A California bill aimed at reducing eating disorders among models cleared its first legislative hurdle on Wednesday, following efforts in several countries to fight extreme thinness in an industry that pressures models to lose weight.
The measure would require the state to develop health standards for models and regard them as employees of the brands they represent.
"The goal of the bill is not only to protect the health of the workers themselves, but also to help young people who emulate models," said the bill's author, state Assemblyman Marc Levine, a Democrat who represents the Marin County suburbs of San Francisco.
Last year, France banned excessive thinness in models, partly in response to the death in 2010 of Isabelle Caro, a 28-year-old former French fashion model. She died from anorexia after posing for a photographic campaign to raise awareness about the illness.
Israel enacted a similar measure in 2013, while Italy and Spain rely on voluntary codes of conduct to protect models.
The California bill passed the Assembly Labor and Employment Committee on Wednesday. It must be approved by additional committees and the full legislature before it can go to Democratic Gov. Jerry Brown, who has not said if he would sign it.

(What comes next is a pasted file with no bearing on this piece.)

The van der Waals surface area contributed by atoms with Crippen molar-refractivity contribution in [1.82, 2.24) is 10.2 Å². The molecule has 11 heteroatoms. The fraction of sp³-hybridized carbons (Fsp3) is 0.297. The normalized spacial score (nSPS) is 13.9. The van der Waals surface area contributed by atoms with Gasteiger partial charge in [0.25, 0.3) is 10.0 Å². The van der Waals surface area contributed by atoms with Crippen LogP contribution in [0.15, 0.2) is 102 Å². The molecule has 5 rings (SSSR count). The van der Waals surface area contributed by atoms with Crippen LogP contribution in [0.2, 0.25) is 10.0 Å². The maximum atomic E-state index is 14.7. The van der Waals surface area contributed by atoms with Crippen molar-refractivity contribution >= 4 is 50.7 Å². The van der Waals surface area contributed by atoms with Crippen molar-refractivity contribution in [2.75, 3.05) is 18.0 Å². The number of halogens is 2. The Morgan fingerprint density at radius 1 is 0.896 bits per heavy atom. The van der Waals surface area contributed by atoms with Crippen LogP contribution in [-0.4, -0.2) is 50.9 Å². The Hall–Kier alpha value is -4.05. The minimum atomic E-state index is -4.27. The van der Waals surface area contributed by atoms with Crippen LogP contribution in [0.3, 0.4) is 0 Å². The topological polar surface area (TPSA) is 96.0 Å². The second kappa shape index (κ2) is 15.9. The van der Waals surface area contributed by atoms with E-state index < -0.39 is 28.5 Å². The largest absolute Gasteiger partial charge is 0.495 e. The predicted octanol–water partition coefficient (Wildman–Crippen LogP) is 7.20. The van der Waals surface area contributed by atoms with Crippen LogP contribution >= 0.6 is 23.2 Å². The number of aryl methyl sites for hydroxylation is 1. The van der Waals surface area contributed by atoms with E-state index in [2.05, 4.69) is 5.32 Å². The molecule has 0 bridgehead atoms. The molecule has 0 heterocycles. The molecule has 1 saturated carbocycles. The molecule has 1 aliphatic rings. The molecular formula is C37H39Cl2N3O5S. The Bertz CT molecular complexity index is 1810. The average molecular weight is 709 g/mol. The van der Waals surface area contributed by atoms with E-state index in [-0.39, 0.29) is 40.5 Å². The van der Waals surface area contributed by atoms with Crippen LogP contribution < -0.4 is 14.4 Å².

At Wednesday's committee hearing activist Sara Ziff, a former fashion model, wept as she recounted abuses she endured as a teenage model, including pressure to strip for photographers.
"I felt like I was being treated more like an escort than a model," said Ziff, 32, who founded the group Model Alliance.
By requiring that models be considered employees, she said, the state would protect them from sexual abuse and exploitation, and the risks of developing an eating disorder.
The Association of Talent Agents has called the bill unworkable. A licensing requirement for modeling agencies is redundant because California talent agencies are already licensed, association President Karen Stuart said.
"This does nothing to reduce the problems that you heard about today," Stuart said.